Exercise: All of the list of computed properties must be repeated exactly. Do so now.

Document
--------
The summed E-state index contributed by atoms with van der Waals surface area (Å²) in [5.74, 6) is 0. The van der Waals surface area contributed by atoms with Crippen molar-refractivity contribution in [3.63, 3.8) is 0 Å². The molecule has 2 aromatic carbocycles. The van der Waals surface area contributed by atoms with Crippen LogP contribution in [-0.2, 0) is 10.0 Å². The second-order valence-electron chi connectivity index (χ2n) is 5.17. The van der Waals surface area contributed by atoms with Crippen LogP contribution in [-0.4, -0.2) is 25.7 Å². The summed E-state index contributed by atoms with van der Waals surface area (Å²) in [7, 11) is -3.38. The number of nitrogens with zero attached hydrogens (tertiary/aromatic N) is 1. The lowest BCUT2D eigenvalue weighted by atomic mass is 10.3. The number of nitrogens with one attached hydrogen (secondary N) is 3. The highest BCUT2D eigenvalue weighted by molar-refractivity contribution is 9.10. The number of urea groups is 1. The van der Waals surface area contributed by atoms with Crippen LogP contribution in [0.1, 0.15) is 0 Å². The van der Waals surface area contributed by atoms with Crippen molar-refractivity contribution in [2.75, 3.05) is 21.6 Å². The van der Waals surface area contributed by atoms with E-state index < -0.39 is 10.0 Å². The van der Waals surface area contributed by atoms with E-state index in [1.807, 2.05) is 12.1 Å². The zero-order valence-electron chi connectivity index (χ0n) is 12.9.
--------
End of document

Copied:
The summed E-state index contributed by atoms with van der Waals surface area (Å²) in [5.74, 6) is 0. The van der Waals surface area contributed by atoms with Crippen molar-refractivity contribution in [3.63, 3.8) is 0 Å². The molecule has 2 aromatic carbocycles. The van der Waals surface area contributed by atoms with Crippen LogP contribution in [-0.2, 0) is 10.0 Å². The second-order valence-electron chi connectivity index (χ2n) is 5.17. The van der Waals surface area contributed by atoms with Crippen LogP contribution in [-0.4, -0.2) is 25.7 Å². The summed E-state index contributed by atoms with van der Waals surface area (Å²) in [7, 11) is -3.38. The number of nitrogens with zero attached hydrogens (tertiary/aromatic N) is 1. The lowest BCUT2D eigenvalue weighted by atomic mass is 10.3. The number of nitrogens with one attached hydrogen (secondary N) is 3. The highest BCUT2D eigenvalue weighted by molar-refractivity contribution is 9.10. The number of urea groups is 1. The van der Waals surface area contributed by atoms with Crippen LogP contribution in [0.1, 0.15) is 0 Å². The van der Waals surface area contributed by atoms with Crippen molar-refractivity contribution in [2.75, 3.05) is 21.6 Å². The van der Waals surface area contributed by atoms with E-state index < -0.39 is 10.0 Å². The van der Waals surface area contributed by atoms with E-state index in [1.807, 2.05) is 12.1 Å². The zero-order valence-electron chi connectivity index (χ0n) is 12.9.